France’s Danone to Sell China Infant Formula Unit, Keeps Goals
Paris. French food group Danone said it was on track to deliver its full-year goals despite a still difficult global economic climate and weak sales at its Dumex infant formula unit in China, which it has decided to sell.
The world’s largest yoghurt maker, whose brands include Actimel and Activia, posted higher first-half operating profit thanks to cost cuts and lower milk prices. Second-quarter sales beat market expectations, as robust baby food and bottled water divisions offset poor dairy sales.
Danone, which competes globally with Nestle and Unilever, has been striving to rebuild its position in China after an infant formula product recall in Asia in 2013.
Its core dairy division is also grappling with weak consumer spending in Europe and Russia and Danone expects the division to stabilize its sales by the end of 2015.
In China, which contributes 7 percent of group sales, Danone continued to benefit in the first-half from Chinese imports of western European infant milk formula and strong online sales.
This is because Chinese consumers are increasingly buying foreign-made infant formula due to concerns over the safety of locally-produced baby food following health scares.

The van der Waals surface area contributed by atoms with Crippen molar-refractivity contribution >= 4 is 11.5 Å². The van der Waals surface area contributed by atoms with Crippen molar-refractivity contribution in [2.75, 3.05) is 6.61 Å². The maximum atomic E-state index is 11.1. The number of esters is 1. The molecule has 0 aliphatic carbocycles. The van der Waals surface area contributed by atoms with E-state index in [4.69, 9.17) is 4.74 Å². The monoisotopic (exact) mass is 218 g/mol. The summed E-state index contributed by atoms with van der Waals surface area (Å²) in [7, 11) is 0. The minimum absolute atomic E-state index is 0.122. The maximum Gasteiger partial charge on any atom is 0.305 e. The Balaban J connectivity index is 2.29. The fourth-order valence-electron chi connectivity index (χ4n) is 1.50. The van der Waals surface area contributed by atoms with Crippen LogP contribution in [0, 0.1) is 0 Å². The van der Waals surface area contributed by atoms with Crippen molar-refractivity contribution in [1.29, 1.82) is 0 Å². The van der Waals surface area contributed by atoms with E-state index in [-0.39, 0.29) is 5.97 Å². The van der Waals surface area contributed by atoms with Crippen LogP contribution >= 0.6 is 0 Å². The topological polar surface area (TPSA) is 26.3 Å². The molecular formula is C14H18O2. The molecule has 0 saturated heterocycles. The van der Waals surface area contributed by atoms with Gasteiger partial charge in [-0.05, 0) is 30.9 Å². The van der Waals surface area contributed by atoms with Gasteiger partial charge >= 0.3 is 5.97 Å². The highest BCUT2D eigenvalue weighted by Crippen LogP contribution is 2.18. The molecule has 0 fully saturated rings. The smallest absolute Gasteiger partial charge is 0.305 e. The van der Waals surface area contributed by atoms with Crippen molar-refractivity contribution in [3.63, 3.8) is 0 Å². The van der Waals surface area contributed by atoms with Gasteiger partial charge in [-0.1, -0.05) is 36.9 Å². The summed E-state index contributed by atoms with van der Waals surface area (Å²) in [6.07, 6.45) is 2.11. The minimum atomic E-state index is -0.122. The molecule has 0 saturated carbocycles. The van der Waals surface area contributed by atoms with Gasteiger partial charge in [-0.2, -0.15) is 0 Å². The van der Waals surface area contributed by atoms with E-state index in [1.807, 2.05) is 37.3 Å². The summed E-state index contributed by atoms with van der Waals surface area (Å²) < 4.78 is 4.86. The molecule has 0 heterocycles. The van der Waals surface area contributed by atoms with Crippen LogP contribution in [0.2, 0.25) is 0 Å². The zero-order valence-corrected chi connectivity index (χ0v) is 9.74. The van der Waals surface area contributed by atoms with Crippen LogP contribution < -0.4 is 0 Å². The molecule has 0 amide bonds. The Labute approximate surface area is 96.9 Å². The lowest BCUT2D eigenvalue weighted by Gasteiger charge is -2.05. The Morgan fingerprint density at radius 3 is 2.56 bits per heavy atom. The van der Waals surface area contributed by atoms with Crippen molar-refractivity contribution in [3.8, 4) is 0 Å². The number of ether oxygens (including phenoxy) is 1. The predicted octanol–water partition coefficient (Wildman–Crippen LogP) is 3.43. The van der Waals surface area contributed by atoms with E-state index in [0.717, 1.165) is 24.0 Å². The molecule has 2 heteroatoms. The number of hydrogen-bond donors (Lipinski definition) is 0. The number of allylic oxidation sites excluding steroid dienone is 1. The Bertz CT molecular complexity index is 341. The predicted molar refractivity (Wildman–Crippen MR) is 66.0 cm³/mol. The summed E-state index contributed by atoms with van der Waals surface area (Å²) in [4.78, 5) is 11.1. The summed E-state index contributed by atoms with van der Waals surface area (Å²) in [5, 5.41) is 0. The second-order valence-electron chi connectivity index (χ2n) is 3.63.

But sales of mass-market Dumex, which accounts for less than one third of Danone’s infant formula in China, continued to lag amid a fierce price war in the traditional retail sector that is fueled by lower milk prices.
Chief Executive Emmanuel Faber said Danone was confident in the “strong fundamentals” of China’s baby food market but believed it needed a “two-tier strategy”.
Danone had thus struck a preliminary deal to sell Dumex to local partner Yashili International Holdings and would take a 398 million euro ($437 million) impairment charge that limited profit growth in the first half.
Danone will use proceeds from the sale, expected to close by year-end, to deepen ties with one of the country’s biggest dairy firms, raising its 9.9 percent stake in China Mengniu Dairy, Yashili’s indirect parent, by around 2 percentage points, Chief Financial Officer Chief Cecile Cabanis said.
First-half operating profit rose 9.3 percent to 1.381 billion euros, and the operating margin rose by 53 basis points to 12.12 percent of sales, Danone said. This was below a company-compiled consensus of analysts for operating profit of 1.393 billion and an operating margin of 12.27 percent.
Second-quarter like-for-like sales rose 4.5 percent, above the average market estimate of 4.3 percent.
For 2015, Danone said it was keeping its targets for like-for-like sales growth of between 4 and 5 percent, and a slight rise in its operating margin from 12.59 percent in 2014.
Danone’s stock was flat at 1105 GMT, off earlier losses, as investors were reassured by the company confirming its targets.
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